Nia Williams ’23: Filmmaking Course at NYU Tisch
I took a six-week film intensive at NYU Tisch this summer called Sight and Sound Filmmaking with Professor Vondie Curtis Hall. During the course, I made seven short films.
About the Project
I received funding to participate in a remote film intensive at NYU Tisch titled “Sight and Sound: Filmmaking.” My professor was actor-writer-director Vondie Curtis-Hall, and our class met every weekday for three and a half hours for six weeks. The class was two-pronged, as it focused on building technique and artistic style. We had seven film projects in total and had around 3-4 days to create each project from conception to screening. Our first three projects were silent and black and white films, while the latter four were with color and sound, however, we were not allowed to use sync-sound during class. All in all, I grew tremendously throughout this program and learned more about my voice as an artist. I also made meaningful connections with my professor, TA, and fellow classmates and look forward to finally meeting them in person this fall during Duke in New York!
There were seven film projects in total. For the first one, the prompt was “Continuity”. The goal was to create a film that utilizes continuity in visuals, story, and editing; specifically through match-cuts. My film’s title is “O-TEEN” and is about an aspiring actor who struggles to overcome her past demons. The second prompt was “Character”. The purpose was to create a film that visually revealed the inner workings of a character, affording them humanity and realness through visuals and editing. My film is called “Mornin’ ” and is a psychological drama about a girl who struggles to get ready for the day. The third prompt was “Dream”, and our goal was to create a film that shows non-reality. My film, “Chop, Chop!”, details a man’s curious journey through “reality” after he takes a mysterious pill. The fourth film (our first one with color and sound) was to be a one-shot film that utilizes mise-en-scène and soundscapes to transport us into the story world. My short film, “Jehovah”, highlights the tremendously chaotic environment that a pair of siblings face in their city apartment. Our fifth film was found footage, and my short, titled, “Where Wisdom is Found” is a motivational collage film about childhood cinema. Our sixth film was our final project. My film, “Reverence”, is a story that weaves together past and present through memory, and is centered around a man’s amazement at the connection between the moon and the sea. Lastly, our final short was to be a compilation of all of our films. I titled mine, “Lexapro”, and created an unconventional advertisement for the anti-depressant using footage and bloopers from my previous reels.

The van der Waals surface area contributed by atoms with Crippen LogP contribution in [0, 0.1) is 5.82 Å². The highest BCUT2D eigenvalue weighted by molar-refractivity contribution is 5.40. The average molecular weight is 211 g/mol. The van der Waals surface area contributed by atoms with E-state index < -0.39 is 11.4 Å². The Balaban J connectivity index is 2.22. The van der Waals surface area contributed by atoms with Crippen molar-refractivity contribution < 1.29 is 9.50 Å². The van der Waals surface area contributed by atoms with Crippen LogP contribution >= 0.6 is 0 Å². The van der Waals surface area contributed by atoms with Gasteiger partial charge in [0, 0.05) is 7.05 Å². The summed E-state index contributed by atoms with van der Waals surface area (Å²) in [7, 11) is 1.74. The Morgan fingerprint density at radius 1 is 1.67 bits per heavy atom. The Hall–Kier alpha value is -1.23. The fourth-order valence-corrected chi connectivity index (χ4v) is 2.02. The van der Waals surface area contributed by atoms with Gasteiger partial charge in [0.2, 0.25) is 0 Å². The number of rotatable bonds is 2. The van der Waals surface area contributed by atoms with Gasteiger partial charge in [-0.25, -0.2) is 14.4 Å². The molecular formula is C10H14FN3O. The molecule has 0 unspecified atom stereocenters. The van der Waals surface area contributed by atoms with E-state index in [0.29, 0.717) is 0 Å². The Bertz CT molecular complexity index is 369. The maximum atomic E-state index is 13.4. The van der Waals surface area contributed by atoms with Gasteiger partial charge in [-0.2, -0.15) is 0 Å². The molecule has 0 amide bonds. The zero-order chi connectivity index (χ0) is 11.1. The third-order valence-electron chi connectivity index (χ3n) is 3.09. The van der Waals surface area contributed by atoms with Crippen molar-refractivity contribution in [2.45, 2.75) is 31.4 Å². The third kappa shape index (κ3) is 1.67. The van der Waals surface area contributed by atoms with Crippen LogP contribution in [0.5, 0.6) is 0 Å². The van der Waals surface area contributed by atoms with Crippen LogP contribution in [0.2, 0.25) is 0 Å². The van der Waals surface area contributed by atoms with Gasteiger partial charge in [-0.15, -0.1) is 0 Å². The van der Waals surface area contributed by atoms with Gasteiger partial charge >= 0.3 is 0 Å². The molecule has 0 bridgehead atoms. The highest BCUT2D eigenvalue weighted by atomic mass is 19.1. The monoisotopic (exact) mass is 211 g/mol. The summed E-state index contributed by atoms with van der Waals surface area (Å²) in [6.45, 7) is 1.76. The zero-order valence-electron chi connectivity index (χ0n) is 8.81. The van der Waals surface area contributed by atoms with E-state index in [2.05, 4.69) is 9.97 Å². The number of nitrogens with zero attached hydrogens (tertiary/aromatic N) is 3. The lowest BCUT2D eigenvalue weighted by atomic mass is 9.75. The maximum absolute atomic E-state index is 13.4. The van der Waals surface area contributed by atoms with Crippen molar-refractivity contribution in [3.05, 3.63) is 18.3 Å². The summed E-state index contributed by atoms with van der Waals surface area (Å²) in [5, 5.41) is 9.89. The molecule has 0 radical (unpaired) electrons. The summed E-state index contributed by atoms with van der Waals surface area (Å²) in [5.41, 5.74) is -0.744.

Reflecting on Arts Amidst COVID-19
Without support from Benenson, I would not have been able to take this class, which has helped me grow in innumerable ways. Prior to this course, I had very little experience in directing films. However, due to the challenging and fast-paced nature of the class, I was forced to learn and grow quickly as a writer, cinematographer, editor, and most importantly, director. I am now much more confident in my filmmaking abilities and am energized to learn even more. Thus, I am extremely grateful to have been given support by the Benenson Award.